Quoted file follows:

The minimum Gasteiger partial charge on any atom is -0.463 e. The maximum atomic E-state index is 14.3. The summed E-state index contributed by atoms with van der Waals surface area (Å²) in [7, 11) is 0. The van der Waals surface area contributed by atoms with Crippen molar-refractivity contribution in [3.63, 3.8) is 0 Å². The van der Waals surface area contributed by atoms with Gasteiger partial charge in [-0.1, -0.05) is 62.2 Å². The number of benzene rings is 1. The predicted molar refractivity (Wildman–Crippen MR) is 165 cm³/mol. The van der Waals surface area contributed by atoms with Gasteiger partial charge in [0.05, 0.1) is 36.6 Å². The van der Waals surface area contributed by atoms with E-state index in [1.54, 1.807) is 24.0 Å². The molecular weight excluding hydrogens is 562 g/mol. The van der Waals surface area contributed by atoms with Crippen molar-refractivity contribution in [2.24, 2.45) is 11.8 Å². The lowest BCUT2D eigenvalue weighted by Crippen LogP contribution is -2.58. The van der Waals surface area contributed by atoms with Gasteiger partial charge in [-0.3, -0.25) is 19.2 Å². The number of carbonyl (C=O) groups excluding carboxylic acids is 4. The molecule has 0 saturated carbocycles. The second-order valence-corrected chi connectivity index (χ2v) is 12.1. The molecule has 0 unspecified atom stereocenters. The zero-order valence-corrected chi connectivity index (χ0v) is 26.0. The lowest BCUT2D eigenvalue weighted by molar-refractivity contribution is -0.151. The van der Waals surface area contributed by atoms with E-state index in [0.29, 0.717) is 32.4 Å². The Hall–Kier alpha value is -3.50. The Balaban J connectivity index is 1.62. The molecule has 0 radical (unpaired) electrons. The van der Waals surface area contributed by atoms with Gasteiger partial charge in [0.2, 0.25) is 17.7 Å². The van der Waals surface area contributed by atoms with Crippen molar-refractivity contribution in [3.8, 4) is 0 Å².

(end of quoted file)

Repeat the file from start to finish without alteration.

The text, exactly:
The minimum Gasteiger partial charge on any atom is -0.463 e. The maximum atomic E-state index is 14.3. The summed E-state index contributed by atoms with van der Waals surface area (Å²) in [7, 11) is 0. The van der Waals surface area contributed by atoms with Crippen molar-refractivity contribution in [3.63, 3.8) is 0 Å². The van der Waals surface area contributed by atoms with Gasteiger partial charge in [-0.1, -0.05) is 62.2 Å². The number of benzene rings is 1. The predicted molar refractivity (Wildman–Crippen MR) is 165 cm³/mol. The van der Waals surface area contributed by atoms with Gasteiger partial charge in [0.05, 0.1) is 36.6 Å². The van der Waals surface area contributed by atoms with E-state index in [1.54, 1.807) is 24.0 Å². The molecular weight excluding hydrogens is 562 g/mol. The van der Waals surface area contributed by atoms with Crippen molar-refractivity contribution in [2.24, 2.45) is 11.8 Å². The lowest BCUT2D eigenvalue weighted by Crippen LogP contribution is -2.58. The van der Waals surface area contributed by atoms with Gasteiger partial charge in [-0.3, -0.25) is 19.2 Å². The number of carbonyl (C=O) groups excluding carboxylic acids is 4. The molecule has 0 saturated carbocycles. The second-order valence-corrected chi connectivity index (χ2v) is 12.1. The molecule has 0 unspecified atom stereocenters. The zero-order valence-corrected chi connectivity index (χ0v) is 26.0. The lowest BCUT2D eigenvalue weighted by molar-refractivity contribution is -0.151. The van der Waals surface area contributed by atoms with E-state index in [0.29, 0.717) is 32.4 Å². The Hall–Kier alpha value is -3.50. The Balaban J connectivity index is 1.62. The molecule has 0 radical (unpaired) electrons. The van der Waals surface area contributed by atoms with Gasteiger partial charge in [0.2, 0.25) is 17.7 Å². The van der Waals surface area contributed by atoms with Crippen molar-refractivity contribution in [3.8, 4) is 0 Å².